In the midst of a crockpot, James just kind of slides this in here—he says, “Oh, by the way”—verse 9—“as you’re waiting, do not grumble.” Wow. Here’s James—he’s writing to the Jewish diaspora—it is ethnic Jews, who have since come to know Jesus Christ as Lord and Savior. I promise you—when they see the word, “grumble,” their mind takes them back to the days of their ancestors, who leave Egypt, headed to the promised land—what was supposed to be a six-week journey turns into a forty-year debacle. Why?—grumble, grumble, grumble, murmur, murmur, murmur.
God says: “You know what? If you want to grumble, murmur, and complain, I’m going to add 39 years and 46 weeks to your journey.” But what delays them?—their attitude.
I wonder how many marriages God is saying to this morning: “You should have been on the next chapter / you should have been in the next season; but instead of you trusting Me, you murmured, grumbled, and complained.” God gets ticked at our grumbling. Why? The same reason we get ticked when our kids grumble at us; because when we grumble, we fundamentally say, “God, we know better than You.” Grumbling, murmuring, complaining unleashes an assault on the sovereignty of God.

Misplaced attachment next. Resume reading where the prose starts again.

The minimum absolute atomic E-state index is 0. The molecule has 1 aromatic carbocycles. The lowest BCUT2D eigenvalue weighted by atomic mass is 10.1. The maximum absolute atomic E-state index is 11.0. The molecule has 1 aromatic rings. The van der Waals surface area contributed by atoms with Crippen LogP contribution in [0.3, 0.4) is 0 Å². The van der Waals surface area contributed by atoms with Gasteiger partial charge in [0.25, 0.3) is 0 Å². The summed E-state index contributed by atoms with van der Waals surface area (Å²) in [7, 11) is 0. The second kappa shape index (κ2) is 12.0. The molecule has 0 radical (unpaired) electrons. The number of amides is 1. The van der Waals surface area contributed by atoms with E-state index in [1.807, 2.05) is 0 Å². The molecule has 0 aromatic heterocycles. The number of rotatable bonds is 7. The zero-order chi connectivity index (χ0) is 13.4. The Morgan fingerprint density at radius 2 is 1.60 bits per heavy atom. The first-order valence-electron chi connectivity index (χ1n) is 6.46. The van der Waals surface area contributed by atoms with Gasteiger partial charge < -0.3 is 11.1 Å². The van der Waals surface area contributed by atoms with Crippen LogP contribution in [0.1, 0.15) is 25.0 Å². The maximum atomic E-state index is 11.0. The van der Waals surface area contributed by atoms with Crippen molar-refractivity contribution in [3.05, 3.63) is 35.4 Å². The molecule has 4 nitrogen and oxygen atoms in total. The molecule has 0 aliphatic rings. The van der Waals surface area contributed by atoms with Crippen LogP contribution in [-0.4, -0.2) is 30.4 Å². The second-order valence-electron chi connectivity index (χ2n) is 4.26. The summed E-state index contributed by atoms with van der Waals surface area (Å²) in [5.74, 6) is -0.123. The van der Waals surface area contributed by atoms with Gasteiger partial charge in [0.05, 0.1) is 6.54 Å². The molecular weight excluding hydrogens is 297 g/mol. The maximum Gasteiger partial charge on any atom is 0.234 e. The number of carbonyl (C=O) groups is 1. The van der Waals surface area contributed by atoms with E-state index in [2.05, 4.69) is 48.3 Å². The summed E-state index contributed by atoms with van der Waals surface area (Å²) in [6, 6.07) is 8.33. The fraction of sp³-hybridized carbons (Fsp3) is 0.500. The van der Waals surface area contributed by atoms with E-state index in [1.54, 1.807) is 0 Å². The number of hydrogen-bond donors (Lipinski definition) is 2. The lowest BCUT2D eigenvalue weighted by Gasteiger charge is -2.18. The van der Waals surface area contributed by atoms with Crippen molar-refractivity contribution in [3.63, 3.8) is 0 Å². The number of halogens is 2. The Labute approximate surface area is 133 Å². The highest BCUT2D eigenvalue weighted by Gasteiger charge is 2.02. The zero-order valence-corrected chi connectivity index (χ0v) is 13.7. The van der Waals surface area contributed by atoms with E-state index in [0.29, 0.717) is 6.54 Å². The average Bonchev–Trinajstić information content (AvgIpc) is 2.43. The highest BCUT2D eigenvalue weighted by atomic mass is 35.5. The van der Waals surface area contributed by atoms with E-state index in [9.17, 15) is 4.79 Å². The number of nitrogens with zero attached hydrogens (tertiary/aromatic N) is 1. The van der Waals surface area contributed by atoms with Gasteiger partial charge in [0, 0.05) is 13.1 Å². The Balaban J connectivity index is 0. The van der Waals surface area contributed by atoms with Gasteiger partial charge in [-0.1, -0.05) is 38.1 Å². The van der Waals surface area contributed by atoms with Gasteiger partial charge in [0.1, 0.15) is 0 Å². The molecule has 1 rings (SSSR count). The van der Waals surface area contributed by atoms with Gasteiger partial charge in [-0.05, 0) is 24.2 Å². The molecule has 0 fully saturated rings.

James says, “Don’t grumble.”
So, what do I do when I find myself in my marriage / in my own personal life—when I’m in the crockpot and I’m in this season—I’m waiting on God, and it’s something that I can’t control? Maybe, I’m waiting on Him to do something in my spouse’s life / I’m waiting on Him to do something, maybe, when it comes to kids or the ability to have kids. Whatever it may be, what do I do?
Verse 10—James says, as we close, “As an example of suffering and patience, brothers, take the prophets who spoke in the name of the Lord. Behold, we consider those blessed who remained steadfast. You have heard of the steadfastness of Job, and you have seen the purpose of the Lord, how the Lord is compassionate and merciful.” If you are struggling with patience, James says: “Sit with the prophets”—prophets like Ezekiel—I love this. God showed up to Ezekiel and says, “Ezekiel, My people just don’t understand how much I love them / how much I don’t change,”—